Released in January 2018, this little book of 305 pages is one of the best brush up books to keep on your shelf. When I say “brush up book,” I mean absolutely no disrespect.  This is worthy of curriculum status, and may well be, but I don’t know if it is too new for that at this time.

Dear Reader, it is a well known truth that actors are constantly returning to classes just like dancers. If, like me, it is a bit too hard to juggle in a class with current life situations, this book is something I can easily turn to. Each pillar has numerous exercises and some can be done without a partner. For the other activities, grab a fellow actor one day and have a fun informal session on a random agreed upon scene just to keep “in-shape.”

There are times when I can’t recall which of my theatre textbooks had a bit of advice that I wanted to refer to so I would dig them all out and skim through several books to find what I was thinking of.  Now, I feel that I could simply pick this gem off the shelf and refer to it rather than hunting through a full shelf of books. (What? You didn’t keep the textbooks of your favorite classes?)😄 (Is that weird?) 😳

Quick note: I honestly feel that acting is such an individual process because we are all  different and don’t learn the same way. It is helpful to take what you can from all the different styles and form your own “way.” That being said, in my personal process, I have found that I can delve even further into my character building from this book. Typically, while I work on the circumstances I try to find every variation of how it could be interpreted. I write down the likely ones and work on those but keep the others in the back of my mind. What I don’t do is to find all the variations on how the various circumstances would make me feel. I figure that would be too much writing and there isn’t enough space on some of these pages to fill in all that info. Although to be fair, she writes to focus on one. I do like this idea though and will begin including it because it offers the chance to present an even clearer picture to the audience.  Basically, I figure it should take me from regular image to High-Def.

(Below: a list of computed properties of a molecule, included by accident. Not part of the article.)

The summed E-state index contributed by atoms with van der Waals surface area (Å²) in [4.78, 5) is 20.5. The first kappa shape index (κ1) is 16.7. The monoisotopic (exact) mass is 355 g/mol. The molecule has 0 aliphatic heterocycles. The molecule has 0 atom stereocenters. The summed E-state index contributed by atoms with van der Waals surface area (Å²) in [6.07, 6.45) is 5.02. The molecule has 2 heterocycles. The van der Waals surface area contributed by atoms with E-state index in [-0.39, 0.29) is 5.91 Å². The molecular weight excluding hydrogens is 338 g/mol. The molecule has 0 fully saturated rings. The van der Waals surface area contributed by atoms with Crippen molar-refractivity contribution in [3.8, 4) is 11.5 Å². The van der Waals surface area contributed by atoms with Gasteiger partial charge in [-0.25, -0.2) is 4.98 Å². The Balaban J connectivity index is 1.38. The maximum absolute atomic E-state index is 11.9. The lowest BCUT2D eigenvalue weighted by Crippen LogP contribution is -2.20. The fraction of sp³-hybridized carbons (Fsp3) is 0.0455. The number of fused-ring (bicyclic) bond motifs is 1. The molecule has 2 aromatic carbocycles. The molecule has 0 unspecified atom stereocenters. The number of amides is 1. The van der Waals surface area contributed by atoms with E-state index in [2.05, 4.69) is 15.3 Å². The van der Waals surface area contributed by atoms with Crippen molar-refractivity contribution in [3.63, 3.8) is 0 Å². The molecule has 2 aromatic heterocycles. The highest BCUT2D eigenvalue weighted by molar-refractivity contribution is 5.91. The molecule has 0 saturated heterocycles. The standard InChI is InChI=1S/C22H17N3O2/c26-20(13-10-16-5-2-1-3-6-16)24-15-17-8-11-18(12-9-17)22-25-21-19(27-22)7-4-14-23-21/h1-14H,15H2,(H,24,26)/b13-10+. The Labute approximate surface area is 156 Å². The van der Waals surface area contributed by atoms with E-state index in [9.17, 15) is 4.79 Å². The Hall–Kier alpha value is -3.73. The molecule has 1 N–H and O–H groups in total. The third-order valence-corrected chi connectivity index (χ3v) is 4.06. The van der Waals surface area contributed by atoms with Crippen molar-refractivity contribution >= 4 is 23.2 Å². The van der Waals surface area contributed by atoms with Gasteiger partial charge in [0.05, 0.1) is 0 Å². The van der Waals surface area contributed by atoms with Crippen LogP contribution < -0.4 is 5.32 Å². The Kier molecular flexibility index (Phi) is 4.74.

There are some quotes and passages that I loved and here are a few of my faves:

“Once a circumstance is known to be imaginary, its potency is gone – much like being spooked by a shadow in a dark corner. Once it is revealed to not be a real threat, the fear subsides. Therefore, because of the degree of belief, the circumstances of our lives seem more real than the circumstances of our characters.” 

“…acting is all about seeing.” 

“Not only does your family push your buttons, but they were the ones who installed them in the first place.”  – Jo Spiller

“Neutral is not inactive.” 

“The nature of emotion is state-less; it is in flow e-motion, and must not be rigidly fixed.” 

“E-motion is ungraspable like water.” 

Dear Reader, I am absolutely certain that the more times I go through this book, the more info I will glean from it. I don’t know if I mentioned this at any point, but when I am in productions, I read my script everyday. I look for new insights and sometimes I see something I didn’t catch before, sometimes I don’t, but I feel like I will have new ideas the next time I pick up this book. This is a fresh streamlined process that feels accessible to anyone from the beginning actor to the experienced.  Hat’s off to the author!

Be sure to grab your copy.

Have you ever had an instructional book that you found refreshing or insightful?  What was it? I’d love to learn what others are checking out in the world. 🌏🌎

Until next time Gentle Reader…